Michael Dubakov
Michael Dubakov
Fibery founder
100 posts about products

How to start Features [5/100]

I’m writing 100 posts about product development and product management. For this challenge I take weekly cadence, so you can expect a new post every week (or less). This is post #5.

Every product manager loves new features. She loves to define problems, invent solutions and push them into development. This process is not as simple as it might look. Let’s dive into it and explore some best practices.

Don’t start a feature 🛌

By default, new features should not be started. Every feature should be justified by real evidence and/or the product manager’s vision. It’s helpful to ask several questions before any serious effort:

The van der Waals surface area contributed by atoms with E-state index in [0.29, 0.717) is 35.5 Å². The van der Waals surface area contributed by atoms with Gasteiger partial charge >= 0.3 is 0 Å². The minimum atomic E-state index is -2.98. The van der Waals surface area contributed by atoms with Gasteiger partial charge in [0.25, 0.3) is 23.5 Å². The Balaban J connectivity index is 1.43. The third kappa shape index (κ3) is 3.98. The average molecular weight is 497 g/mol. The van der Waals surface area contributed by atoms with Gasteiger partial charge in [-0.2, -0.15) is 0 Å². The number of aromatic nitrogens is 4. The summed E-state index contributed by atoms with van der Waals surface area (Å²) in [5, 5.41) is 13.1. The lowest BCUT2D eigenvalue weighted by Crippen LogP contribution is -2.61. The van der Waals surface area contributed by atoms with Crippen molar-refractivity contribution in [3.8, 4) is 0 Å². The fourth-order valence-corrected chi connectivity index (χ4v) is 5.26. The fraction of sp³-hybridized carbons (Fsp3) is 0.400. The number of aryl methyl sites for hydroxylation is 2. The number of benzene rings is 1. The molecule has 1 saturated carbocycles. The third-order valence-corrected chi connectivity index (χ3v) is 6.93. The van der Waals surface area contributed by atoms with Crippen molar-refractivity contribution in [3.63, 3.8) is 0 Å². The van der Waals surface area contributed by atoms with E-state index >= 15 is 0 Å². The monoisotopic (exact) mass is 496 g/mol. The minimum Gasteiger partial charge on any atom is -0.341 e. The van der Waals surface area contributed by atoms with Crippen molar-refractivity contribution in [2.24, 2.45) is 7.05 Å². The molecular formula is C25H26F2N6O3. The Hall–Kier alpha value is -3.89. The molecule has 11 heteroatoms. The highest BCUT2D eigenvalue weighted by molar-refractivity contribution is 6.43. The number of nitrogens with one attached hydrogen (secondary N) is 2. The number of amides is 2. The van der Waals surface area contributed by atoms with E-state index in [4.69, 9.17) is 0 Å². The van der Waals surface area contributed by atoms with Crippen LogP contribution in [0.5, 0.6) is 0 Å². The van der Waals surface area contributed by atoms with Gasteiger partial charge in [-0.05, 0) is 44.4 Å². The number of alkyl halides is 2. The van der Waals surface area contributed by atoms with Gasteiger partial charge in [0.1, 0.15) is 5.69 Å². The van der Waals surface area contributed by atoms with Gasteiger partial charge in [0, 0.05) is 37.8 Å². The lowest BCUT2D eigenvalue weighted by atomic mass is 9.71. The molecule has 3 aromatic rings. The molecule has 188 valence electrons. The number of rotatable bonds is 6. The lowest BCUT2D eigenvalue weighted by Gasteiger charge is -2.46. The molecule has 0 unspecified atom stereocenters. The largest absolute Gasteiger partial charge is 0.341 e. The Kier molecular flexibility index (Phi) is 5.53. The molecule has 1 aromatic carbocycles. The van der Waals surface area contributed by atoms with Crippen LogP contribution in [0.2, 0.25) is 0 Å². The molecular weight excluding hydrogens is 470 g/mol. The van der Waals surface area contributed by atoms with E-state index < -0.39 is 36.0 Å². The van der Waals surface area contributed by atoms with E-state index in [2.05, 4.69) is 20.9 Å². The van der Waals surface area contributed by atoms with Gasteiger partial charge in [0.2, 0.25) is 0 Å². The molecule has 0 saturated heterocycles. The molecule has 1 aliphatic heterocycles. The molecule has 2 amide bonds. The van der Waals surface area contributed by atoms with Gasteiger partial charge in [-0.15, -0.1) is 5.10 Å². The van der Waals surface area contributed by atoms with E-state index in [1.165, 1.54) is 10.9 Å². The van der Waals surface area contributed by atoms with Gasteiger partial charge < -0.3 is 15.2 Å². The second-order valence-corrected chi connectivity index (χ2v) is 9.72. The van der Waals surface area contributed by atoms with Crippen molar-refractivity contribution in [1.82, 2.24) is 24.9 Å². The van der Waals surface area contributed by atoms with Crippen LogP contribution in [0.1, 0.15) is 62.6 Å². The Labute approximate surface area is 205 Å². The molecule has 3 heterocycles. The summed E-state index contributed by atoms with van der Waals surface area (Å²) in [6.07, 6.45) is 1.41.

• Can our users live without this feature?
  • How painful to not have this feature for users?
  • Is this feature aligned with our strategy?
  • Do we have any viable workaround?

It might happen that the problem you are going to dig into is not that important, or there is a good workaround in a product, or it deviates from the product strategy.

Check yourself for Recency bias. There is a good chance that the feature was requested by 1-2 customers last week, but was never requested for months before that. Recency bias is hard to avoid. The only solution is to collect real evidence and back feature importance by customers feedback.

Collect evidence 🕵️‍♀️

It is super helpful to collect problems, solutions, and link real feedback from the end-users to these problems and solutions. Eventually, top problems will become obvious and your decision-making process will be much easier.

Feedback from users linked to a Feature in Fibery
Feedback from users linked to a Feature in Fibery